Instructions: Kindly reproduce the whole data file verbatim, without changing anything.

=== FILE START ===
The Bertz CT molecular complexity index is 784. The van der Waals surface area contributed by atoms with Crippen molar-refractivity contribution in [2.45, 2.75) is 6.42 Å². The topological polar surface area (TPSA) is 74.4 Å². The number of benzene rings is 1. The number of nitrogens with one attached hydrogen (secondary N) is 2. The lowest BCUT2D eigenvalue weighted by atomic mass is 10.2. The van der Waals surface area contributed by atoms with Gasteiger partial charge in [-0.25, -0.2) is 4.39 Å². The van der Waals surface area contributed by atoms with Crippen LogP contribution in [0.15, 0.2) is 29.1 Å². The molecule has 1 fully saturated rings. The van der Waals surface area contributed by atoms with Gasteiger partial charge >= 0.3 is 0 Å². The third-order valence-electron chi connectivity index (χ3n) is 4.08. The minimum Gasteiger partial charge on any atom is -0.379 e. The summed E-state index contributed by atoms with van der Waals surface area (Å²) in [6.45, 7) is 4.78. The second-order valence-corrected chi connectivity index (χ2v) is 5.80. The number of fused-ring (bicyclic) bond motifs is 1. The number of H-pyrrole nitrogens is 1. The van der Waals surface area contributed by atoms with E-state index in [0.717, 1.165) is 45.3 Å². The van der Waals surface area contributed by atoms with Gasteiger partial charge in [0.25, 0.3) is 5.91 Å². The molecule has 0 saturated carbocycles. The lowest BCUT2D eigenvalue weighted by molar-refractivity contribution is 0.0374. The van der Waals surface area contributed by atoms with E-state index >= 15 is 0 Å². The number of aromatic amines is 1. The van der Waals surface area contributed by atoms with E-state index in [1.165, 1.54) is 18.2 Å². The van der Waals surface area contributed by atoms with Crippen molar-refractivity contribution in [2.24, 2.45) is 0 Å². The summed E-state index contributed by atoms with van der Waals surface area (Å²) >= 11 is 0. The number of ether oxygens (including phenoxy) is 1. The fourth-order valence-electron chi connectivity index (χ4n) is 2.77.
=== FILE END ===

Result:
The Bertz CT molecular complexity index is 784. The van der Waals surface area contributed by atoms with Crippen molar-refractivity contribution in [2.45, 2.75) is 6.42 Å². The topological polar surface area (TPSA) is 74.4 Å². The number of benzene rings is 1. The number of nitrogens with one attached hydrogen (secondary N) is 2. The lowest BCUT2D eigenvalue weighted by atomic mass is 10.2. The van der Waals surface area contributed by atoms with Gasteiger partial charge in [-0.25, -0.2) is 4.39 Å². The van der Waals surface area contributed by atoms with Crippen LogP contribution in [0.15, 0.2) is 29.1 Å². The molecule has 1 fully saturated rings. The van der Waals surface area contributed by atoms with Gasteiger partial charge >= 0.3 is 0 Å². The third-order valence-electron chi connectivity index (χ3n) is 4.08. The minimum Gasteiger partial charge on any atom is -0.379 e. The summed E-state index contributed by atoms with van der Waals surface area (Å²) in [6.45, 7) is 4.78. The second-order valence-corrected chi connectivity index (χ2v) is 5.80. The number of fused-ring (bicyclic) bond motifs is 1. The number of H-pyrrole nitrogens is 1. The van der Waals surface area contributed by atoms with E-state index in [0.717, 1.165) is 45.3 Å². The van der Waals surface area contributed by atoms with Gasteiger partial charge in [0.25, 0.3) is 5.91 Å². The molecule has 0 saturated carbocycles. The lowest BCUT2D eigenvalue weighted by molar-refractivity contribution is 0.0374. The van der Waals surface area contributed by atoms with E-state index >= 15 is 0 Å². The number of aromatic amines is 1. The van der Waals surface area contributed by atoms with E-state index in [1.165, 1.54) is 18.2 Å². The van der Waals surface area contributed by atoms with Crippen molar-refractivity contribution in [2.24, 2.45) is 0 Å². The summed E-state index contributed by atoms with van der Waals surface area (Å²) >= 11 is 0. The number of ether oxygens (including phenoxy) is 1. The fourth-order valence-electron chi connectivity index (χ4n) is 2.77.